Debut single by ClemencyReview
The APE Promotions nights organised by Johnny Satsangi can be very loud, powerful & even raucous affairs. I have heard some of the most exciting & primal performances & left with my ears ringing.
However, the evenings tend also to appeal to the broad minded among music lovers & Johnny never fails to deliver at least one act unfamiliar to me & I suppose many others, which then captures my imagination. It also means that the audience is very open to acts which are not rock-based not necessarily loud. It saddened me to talk to a well known local band recently who were reluctant to appear on any bill with acts apart from ones which sounded much like they did themselves: never underestimate your audience.
All of which is a slightly deviating way of getting round to one of the highlights (for me) of a recent APE night, one who certainly stood out in terms of sheer quality and also in contrast to the other acts that night: and yes, they went down extremely well among an audience there for the punky stuff.
That band, as you'll have deduced from the title, was Clemency. New to me that evening, even though I had seen Ben Clempson play bass with Satsangi on many occasions, here he was on acoustic guitar & vocals with Nina Bailey on vocals & cajon.
They had me hooked from the outset. Virtuoso performers to be sure, but also emotionally captivating. You don't need myriad amplified elements to create dynamics necessarily, though I guess it does leave the instruments and voices more exposed: risky possibly but Clemency have the skills, experience & commitment to pull it off.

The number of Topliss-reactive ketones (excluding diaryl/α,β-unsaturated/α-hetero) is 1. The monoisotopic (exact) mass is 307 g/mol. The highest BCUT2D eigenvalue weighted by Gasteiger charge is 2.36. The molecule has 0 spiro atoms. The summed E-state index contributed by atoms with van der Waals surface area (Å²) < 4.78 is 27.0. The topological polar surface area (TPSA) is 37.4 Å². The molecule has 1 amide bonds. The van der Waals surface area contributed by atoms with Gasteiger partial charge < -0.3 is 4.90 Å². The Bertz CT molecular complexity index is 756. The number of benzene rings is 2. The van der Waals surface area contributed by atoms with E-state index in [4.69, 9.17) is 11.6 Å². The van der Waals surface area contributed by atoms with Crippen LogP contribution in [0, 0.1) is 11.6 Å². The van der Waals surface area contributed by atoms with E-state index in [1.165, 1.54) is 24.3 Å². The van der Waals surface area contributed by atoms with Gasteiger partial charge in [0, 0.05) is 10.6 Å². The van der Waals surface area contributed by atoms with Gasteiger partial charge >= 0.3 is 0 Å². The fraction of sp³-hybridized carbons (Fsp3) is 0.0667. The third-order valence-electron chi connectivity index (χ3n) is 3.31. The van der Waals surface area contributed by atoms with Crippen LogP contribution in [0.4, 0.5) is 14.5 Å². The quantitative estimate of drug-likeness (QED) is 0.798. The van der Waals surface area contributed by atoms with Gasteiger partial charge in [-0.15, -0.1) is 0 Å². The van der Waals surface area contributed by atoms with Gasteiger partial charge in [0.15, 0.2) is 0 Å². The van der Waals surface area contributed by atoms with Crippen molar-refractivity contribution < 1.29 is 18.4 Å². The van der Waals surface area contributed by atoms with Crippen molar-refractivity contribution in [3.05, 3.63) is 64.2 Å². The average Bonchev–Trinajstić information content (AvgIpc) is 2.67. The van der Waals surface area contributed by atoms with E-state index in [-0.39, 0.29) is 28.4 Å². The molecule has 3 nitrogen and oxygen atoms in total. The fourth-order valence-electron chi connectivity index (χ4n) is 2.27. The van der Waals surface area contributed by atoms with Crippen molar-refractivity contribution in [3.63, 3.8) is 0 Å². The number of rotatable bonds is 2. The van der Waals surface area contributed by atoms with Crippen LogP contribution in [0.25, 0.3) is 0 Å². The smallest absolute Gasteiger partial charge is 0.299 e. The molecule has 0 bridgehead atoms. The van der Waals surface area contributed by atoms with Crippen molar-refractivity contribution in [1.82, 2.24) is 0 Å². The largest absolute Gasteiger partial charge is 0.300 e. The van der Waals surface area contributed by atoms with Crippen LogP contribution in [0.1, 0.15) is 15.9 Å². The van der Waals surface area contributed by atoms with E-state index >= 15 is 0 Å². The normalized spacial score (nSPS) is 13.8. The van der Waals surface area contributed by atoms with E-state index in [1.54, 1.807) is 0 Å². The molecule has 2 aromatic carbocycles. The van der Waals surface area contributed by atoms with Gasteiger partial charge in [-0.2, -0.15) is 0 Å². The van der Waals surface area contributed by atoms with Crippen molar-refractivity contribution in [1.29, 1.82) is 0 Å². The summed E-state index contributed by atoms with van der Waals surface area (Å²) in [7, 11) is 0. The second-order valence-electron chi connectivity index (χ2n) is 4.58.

That evening was near the start of their musical journey & when I expressed my admiration to them, at that stage recording was a plan rather than an accomplished deed.
Since then, they have been recording with some top local studios & the results are starting to impact on audiences beyond their live gigs.
First out is their debut single "Man at the Station"
I think it's an excellent choice as it certainly showcases their talents well: a very driving song which motors along with the dynamics I mentioned earlier & a memorable melody to linger in the mind and they seem utterly at ease with the demands of the technicalities the track poses.
It also sets out their stall for their own individual style well: there is no way they would have had the impact on me so swiftly had they merely been competent interpreters in a recognised genre. They operate way beyond that.
Someone described them to me as "folk" (must be looking at those acoustic instruments) which although partially true, is insufficient by a long chalk. Yes, melodically you can hear the sort of thing Sandy Denny etc did in Nina's voice but she doesn't remind me of any particular other singer: this is her own vocal style & not trying to emulate anyone else. Equally, the music seems to have more in common with American folk blues (and the lyrics also reflect this). What drew me to it also was some echo of the marvelous work the late Ronnie Lane did with Slim Chance in the 1970s: and I'm not sure anyone calls that "folk". I liked it a great deal & those I have played it to (including some radio show presenters) were greatly impressed too.
I am looking forward to hearing this song & many more at the "Hot Music Live Introducing" night at the Zephyr Lounge on October 20th (in conjunction with "Alternative Sounds", Ella B Music & Peter Drew Productions) at which Clemency are performing.
"Man at the Station" can be bought at: https://itunes.apple.com/gb/album/man-at-the-station-single/1427679820
You can hear it on Spotify : https://open.spotify.com/track/3itvctxPFwQZtcVFJf9cTF?si=8zNn8Q8qSVmo4dAf_UhJdg
There is a video here: https://www.facebook.com/Clemencyduo/videos/2086284181629764/